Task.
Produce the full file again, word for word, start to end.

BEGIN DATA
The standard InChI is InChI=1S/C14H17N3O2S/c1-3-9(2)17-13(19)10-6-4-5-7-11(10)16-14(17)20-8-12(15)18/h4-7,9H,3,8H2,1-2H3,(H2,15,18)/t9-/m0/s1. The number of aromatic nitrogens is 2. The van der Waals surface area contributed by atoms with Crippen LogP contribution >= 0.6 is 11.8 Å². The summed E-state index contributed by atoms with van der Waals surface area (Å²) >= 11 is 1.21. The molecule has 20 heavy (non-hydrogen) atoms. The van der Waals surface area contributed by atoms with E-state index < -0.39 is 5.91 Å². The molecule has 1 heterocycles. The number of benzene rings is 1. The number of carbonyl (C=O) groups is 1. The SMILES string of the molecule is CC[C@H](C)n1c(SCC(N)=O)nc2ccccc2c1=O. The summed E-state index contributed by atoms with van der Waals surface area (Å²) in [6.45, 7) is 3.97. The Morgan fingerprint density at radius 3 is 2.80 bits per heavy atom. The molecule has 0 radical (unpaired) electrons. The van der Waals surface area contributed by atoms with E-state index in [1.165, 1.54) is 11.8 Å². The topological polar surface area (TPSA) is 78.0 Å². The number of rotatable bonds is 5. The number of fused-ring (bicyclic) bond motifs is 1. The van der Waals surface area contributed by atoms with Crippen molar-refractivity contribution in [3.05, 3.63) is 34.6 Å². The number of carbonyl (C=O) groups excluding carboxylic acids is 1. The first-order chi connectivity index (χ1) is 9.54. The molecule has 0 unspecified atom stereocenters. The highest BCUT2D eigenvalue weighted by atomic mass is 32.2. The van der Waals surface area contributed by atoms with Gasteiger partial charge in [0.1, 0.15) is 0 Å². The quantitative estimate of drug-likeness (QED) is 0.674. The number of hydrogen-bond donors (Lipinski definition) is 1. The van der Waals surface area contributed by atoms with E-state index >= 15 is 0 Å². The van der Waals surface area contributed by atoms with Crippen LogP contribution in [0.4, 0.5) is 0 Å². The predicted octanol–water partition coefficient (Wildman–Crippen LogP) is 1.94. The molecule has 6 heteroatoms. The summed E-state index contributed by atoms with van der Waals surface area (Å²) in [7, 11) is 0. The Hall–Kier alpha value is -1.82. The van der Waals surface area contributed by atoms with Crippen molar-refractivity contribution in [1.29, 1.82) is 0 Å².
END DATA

The standard InChI is InChI=1S/C14H17N3O2S/c1-3-9(2)17-13(19)10-6-4-5-7-11(10)16-14(17)20-8-12(15)18/h4-7,9H,3,8H2,1-2H3,(H2,15,18)/t9-/m0/s1. The number of aromatic nitrogens is 2. The van der Waals surface area contributed by atoms with Crippen LogP contribution >= 0.6 is 11.8 Å². The summed E-state index contributed by atoms with van der Waals surface area (Å²) >= 11 is 1.21. The molecule has 20 heavy (non-hydrogen) atoms. The van der Waals surface area contributed by atoms with E-state index < -0.39 is 5.91 Å². The molecule has 1 heterocycles. The number of benzene rings is 1. The number of carbonyl (C=O) groups is 1. The SMILES string of the molecule is CC[C@H](C)n1c(SCC(N)=O)nc2ccccc2c1=O. The summed E-state index contributed by atoms with van der Waals surface area (Å²) in [6.45, 7) is 3.97. The Morgan fingerprint density at radius 3 is 2.80 bits per heavy atom. The molecule has 0 radical (unpaired) electrons. The van der Waals surface area contributed by atoms with E-state index in [1.165, 1.54) is 11.8 Å². The topological polar surface area (TPSA) is 78.0 Å². The number of rotatable bonds is 5. The number of fused-ring (bicyclic) bond motifs is 1. The van der Waals surface area contributed by atoms with Crippen molar-refractivity contribution in [3.05, 3.63) is 34.6 Å². The number of carbonyl (C=O) groups excluding carboxylic acids is 1. The first-order chi connectivity index (χ1) is 9.54. The molecule has 0 unspecified atom stereocenters. The highest BCUT2D eigenvalue weighted by atomic mass is 32.2. The van der Waals surface area contributed by atoms with Gasteiger partial charge in [0.1, 0.15) is 0 Å². The quantitative estimate of drug-likeness (QED) is 0.674. The number of hydrogen-bond donors (Lipinski definition) is 1. The van der Waals surface area contributed by atoms with E-state index >= 15 is 0 Å². The van der Waals surface area contributed by atoms with Crippen LogP contribution in [0.4, 0.5) is 0 Å². The predicted octanol–water partition coefficient (Wildman–Crippen LogP) is 1.94. The molecule has 6 heteroatoms. The summed E-state index contributed by atoms with van der Waals surface area (Å²) in [7, 11) is 0. The Hall–Kier alpha value is -1.82. The van der Waals surface area contributed by atoms with Crippen molar-refractivity contribution in [1.29, 1.82) is 0 Å².